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Online Budget Guide

State and local governments provide an essential foundation for Oklahoma’s society and economy. Governments create and maintain the public structures that help promote our prosperity, security, and well-being. The way government supports our public structures–what it spends, what it accomplishes, what it does and chooses not to do–reflects our common priorities and affects our common achievements. The same is true of how we divide the responsibility to pay for these structures. The taxes and other revenues collected by government represent each person’s investment in shared prosperity.

Because we depend on government to support the common good and because we share in paying for the costs of government, many of us expect to influence its decisions. We can do that through elections, but their effect is limited. If we want to improve government services or the way we pay for them, we need to take more specific actions. And we cannot do that without a clear understanding of where we are and how we got here. That’s where our Online Budget Guide comes in. 

The Online Budget Guide  is a tool for users to understand Oklahoma state and local governments, particularly how they collect and spend public money. It is the only resource that combines state and local government and looks at all sources of funding, not just the major taxes,and all spending, not just state appropriations.The Online Budget Guide is a reference “book” that meets the needs of many users.

We think you will find the Guide helpful and informative, no matter who you are. For those just getting interested in state and local government, like students, newly elected leaders, new public employees, and businesses that want to work with government, it’s a broad introductory text. For readers who are experienced in government, the Guide can help answer quick questions from steps in the budget process through how we spend federal grants.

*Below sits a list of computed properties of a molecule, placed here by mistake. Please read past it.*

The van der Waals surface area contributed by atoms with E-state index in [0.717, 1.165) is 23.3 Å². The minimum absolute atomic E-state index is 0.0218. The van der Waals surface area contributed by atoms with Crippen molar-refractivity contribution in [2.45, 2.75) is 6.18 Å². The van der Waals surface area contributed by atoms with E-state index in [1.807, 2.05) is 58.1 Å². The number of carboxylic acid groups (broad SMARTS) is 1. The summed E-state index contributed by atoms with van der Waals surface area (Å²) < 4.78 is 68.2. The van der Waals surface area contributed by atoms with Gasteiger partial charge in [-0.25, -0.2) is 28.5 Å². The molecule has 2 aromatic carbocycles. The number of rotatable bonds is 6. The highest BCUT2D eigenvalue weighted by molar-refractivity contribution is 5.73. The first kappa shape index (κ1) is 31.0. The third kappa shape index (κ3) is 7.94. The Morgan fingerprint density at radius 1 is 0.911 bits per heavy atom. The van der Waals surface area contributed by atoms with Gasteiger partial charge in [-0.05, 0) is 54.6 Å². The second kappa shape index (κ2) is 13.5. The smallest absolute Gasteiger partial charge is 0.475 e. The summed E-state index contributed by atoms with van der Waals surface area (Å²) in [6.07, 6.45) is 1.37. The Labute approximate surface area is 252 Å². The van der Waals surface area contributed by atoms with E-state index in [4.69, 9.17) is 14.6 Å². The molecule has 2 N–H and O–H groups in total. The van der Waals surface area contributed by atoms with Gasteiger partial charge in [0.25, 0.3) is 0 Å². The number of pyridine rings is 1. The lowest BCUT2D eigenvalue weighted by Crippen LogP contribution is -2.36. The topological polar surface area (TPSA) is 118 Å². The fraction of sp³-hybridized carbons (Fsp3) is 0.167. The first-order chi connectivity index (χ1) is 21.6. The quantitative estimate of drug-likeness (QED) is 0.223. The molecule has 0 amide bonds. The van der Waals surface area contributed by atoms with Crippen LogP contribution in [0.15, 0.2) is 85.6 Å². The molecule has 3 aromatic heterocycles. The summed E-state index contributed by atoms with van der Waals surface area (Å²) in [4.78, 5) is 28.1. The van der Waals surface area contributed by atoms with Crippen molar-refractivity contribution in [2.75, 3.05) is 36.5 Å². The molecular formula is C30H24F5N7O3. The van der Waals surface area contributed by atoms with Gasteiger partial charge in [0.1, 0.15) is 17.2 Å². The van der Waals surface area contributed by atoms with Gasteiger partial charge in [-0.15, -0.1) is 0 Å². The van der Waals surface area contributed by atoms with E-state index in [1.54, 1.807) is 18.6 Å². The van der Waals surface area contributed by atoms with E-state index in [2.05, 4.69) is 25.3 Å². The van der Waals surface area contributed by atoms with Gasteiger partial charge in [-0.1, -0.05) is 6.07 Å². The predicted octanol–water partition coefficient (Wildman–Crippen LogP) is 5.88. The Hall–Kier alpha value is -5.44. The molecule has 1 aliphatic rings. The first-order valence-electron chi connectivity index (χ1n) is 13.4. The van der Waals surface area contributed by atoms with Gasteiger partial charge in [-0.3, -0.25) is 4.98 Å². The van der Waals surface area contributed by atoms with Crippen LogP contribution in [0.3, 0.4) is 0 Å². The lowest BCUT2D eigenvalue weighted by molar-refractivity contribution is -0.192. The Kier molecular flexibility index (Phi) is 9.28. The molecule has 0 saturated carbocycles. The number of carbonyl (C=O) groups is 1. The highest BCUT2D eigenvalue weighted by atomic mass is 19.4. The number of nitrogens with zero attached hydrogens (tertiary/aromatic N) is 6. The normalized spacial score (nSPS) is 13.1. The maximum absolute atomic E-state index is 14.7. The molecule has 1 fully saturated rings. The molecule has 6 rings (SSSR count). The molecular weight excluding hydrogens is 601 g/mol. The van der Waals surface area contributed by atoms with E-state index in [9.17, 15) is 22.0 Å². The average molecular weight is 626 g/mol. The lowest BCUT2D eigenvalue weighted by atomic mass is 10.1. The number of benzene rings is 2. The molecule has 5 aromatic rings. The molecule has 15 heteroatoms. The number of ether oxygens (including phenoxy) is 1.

For all users, we want the Guide to be a next step, not the last one. We hope our links to national and state information sources, ideas for getting involved in the budget process, and guide to upcoming policy challenges will get, and keep, you interested and involved.

We’ve created this Guide to help you better understand Oklahoma government, especially how it is financed and what services it provides. We designed it for the general public, but it may be especially useful to those who are already involved in government and politics, like legislators, public officials and employees, and interest groups.

The Guide has many options for navigating and using it. The Online Budget Guide is structured like a book, in that it has sections that would be chapters in a printed version, and a logical order that flows from page to page. You can read the Guide from front to back by clicking the “Go on to…” link at the bottom of each page. You can go to the previous page with the “Go back to…” link also found at the bottom of each page.

The beauty of an online presentation, though, is that you can jump right in to the specific information you need, or you can read whatever interests you in whatever order makes sense to you. We have other navigating tools that help you do this.

  • On the left-hand panel, you’ll find the menu structure. It always shows the five sections, or chapters, along with supporting material like the executive summary, table of contents, and glossary. When you start reading one of the sections, the menu for that section expands, so you can see the options that section affords.
  • At the bottom of many pages, you’ll find links to a series of pages. These are the pages that form the next level down (major sections of a chapter, for example)

If you want to print a page of the Guide, there is an option to do so in the right-hand panel and at the bottom of each page. The page will print in the default format set in your Web browser. You may also want to print our Talking Points Version of the Online Guide.

OK Policy will update the Online Budget Guide as new information become available, and we’ll always post the update date and latest available material here. This version was updated April 2011 and includes state budget information for FY ’11, which started July 1, 2020.

The Online Budget Guide is produced by Oklahoma Policy Institute under the direction of David Blatt, Director. Paul Shinn was the principal author and Austin Linton was the design assistant. S Design of Oklahoma City created the World Wide Web presentation.

This project was funded in part from contributions from members of the Alliance for Oklahoma’s Future.

Go on to Executive Summary >>